A study of attitudes of school administrators and board of education members toward the vocational education programs in North Texas
Roodssari, Mohammad Reza Hajiaghazadeh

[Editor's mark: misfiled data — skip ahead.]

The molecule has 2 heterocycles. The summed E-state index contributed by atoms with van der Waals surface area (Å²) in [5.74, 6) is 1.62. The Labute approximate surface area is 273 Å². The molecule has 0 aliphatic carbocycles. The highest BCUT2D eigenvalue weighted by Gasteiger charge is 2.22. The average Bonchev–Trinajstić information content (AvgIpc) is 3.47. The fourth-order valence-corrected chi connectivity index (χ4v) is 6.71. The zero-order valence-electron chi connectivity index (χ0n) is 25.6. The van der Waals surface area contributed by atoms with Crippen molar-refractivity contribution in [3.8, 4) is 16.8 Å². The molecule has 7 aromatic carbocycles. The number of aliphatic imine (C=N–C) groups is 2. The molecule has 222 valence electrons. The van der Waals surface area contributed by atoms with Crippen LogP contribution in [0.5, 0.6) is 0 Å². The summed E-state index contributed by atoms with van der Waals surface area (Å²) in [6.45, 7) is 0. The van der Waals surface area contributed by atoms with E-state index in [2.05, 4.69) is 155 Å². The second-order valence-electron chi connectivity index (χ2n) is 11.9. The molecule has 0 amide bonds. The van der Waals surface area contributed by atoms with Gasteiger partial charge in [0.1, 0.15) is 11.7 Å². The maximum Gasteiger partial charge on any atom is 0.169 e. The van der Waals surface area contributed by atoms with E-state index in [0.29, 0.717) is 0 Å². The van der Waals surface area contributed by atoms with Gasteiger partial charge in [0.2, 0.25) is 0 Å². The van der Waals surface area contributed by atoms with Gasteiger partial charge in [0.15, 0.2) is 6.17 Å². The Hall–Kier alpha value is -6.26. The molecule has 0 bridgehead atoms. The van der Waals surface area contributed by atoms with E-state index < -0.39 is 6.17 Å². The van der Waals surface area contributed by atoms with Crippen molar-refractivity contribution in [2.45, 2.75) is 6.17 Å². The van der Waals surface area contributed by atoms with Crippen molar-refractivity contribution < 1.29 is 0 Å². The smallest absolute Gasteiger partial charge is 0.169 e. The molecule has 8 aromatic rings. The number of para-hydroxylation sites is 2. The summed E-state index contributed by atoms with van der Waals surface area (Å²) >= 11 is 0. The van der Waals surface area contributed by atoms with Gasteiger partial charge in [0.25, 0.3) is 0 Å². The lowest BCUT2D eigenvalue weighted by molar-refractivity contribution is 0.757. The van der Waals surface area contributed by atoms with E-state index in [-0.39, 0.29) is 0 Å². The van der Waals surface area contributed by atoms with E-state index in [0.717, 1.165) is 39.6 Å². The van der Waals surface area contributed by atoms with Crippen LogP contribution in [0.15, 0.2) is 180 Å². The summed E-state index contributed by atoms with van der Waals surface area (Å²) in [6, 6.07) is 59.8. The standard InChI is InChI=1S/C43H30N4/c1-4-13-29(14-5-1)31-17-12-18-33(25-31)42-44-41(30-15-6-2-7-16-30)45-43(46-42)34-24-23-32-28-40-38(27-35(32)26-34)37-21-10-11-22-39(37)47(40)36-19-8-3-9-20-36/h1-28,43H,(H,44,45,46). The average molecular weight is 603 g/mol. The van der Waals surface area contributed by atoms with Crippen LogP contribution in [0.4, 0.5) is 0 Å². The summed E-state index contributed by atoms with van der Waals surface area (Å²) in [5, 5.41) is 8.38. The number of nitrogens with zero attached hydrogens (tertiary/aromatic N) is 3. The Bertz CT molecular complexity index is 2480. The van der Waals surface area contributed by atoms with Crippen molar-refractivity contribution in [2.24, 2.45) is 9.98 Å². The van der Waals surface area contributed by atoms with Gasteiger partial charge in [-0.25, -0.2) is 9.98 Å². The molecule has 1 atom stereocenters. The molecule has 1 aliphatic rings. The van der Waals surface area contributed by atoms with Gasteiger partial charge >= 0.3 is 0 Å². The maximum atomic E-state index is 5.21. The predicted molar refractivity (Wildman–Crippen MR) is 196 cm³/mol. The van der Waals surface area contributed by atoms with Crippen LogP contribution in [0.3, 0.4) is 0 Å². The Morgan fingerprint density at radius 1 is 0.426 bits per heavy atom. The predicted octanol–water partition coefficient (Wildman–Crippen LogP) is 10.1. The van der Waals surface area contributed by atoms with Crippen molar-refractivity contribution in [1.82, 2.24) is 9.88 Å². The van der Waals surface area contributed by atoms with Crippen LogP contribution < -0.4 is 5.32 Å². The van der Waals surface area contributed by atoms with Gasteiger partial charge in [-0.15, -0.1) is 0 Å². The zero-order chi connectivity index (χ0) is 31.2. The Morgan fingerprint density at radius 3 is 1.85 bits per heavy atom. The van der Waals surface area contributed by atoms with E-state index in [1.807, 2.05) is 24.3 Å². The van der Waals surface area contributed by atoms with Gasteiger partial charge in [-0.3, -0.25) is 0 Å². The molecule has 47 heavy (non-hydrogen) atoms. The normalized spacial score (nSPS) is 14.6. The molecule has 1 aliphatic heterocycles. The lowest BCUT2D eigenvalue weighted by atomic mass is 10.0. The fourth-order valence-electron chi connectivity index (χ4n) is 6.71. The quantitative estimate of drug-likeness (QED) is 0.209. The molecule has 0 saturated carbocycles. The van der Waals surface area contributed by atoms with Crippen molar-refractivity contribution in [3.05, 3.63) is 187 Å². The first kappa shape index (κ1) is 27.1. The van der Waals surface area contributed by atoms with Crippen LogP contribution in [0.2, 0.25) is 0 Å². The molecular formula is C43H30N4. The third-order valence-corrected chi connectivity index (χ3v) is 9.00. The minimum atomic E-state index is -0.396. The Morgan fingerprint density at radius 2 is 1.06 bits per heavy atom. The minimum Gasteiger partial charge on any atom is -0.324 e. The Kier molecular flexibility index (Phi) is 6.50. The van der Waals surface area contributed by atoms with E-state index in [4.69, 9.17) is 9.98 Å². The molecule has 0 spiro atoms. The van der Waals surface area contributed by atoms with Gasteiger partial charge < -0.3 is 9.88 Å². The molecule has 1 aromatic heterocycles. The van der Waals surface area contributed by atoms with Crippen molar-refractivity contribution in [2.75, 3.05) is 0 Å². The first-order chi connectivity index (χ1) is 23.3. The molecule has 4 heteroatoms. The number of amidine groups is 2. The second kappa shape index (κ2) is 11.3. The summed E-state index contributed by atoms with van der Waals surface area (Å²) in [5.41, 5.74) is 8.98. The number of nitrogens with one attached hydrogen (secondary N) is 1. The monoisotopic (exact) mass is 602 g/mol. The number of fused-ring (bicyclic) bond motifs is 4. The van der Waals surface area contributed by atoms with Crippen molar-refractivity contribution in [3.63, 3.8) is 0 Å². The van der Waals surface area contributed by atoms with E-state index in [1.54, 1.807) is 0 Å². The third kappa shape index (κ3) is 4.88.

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Purpose of the Study. (1) To determine attitudes of school administrators and board of education members toward vocational education programs at the secondary level in Denton County of North Texas. (2) To ascertain if any significant differences existed between the attitudes of the respondents. (3) To develop a model which could be utilized in attitudinal studies in an emerging industrial country. Procedure. A self-report questionnaire was developed and mailed to 66 school administrators and 77 board of education members of the eleven school districts in the Denton County of North Texas. Of the total sent 119 questionnaires (84 percent) were completed and returned. The information obtained from the respondents was examined and analyzed employing descriptive and inferential statistics. The data were submitted to statistical treatment under four specific categories: economic, evaluation, responsibility, and role and value factors. Differences between the attitudes of the respondents toward each categorical factor were statistically determined. Findings. The t test was used to determine the existence of significant attitudes of the respondents toward each category, and resulted in the following probabilities: .87 for economic factors, .39 for evaluation, .33 for responsibility, and .19 for role and value factors. All values were above the .05 level of probability, and thus were not considered significant. The chi-square performed for item analysis revealed significant differences of perception on only four out of forty items. Conclusions. School administrators and board of education members view the economic, evaluation, responsibility, and role and value factors related to vocational education at the secondary level in essentially the same manner. School administrators and board of education members strongly support vocational education programs at the secondary level specifically in regard to finances, evaluation, responsibility, and the role and value of such programs to society.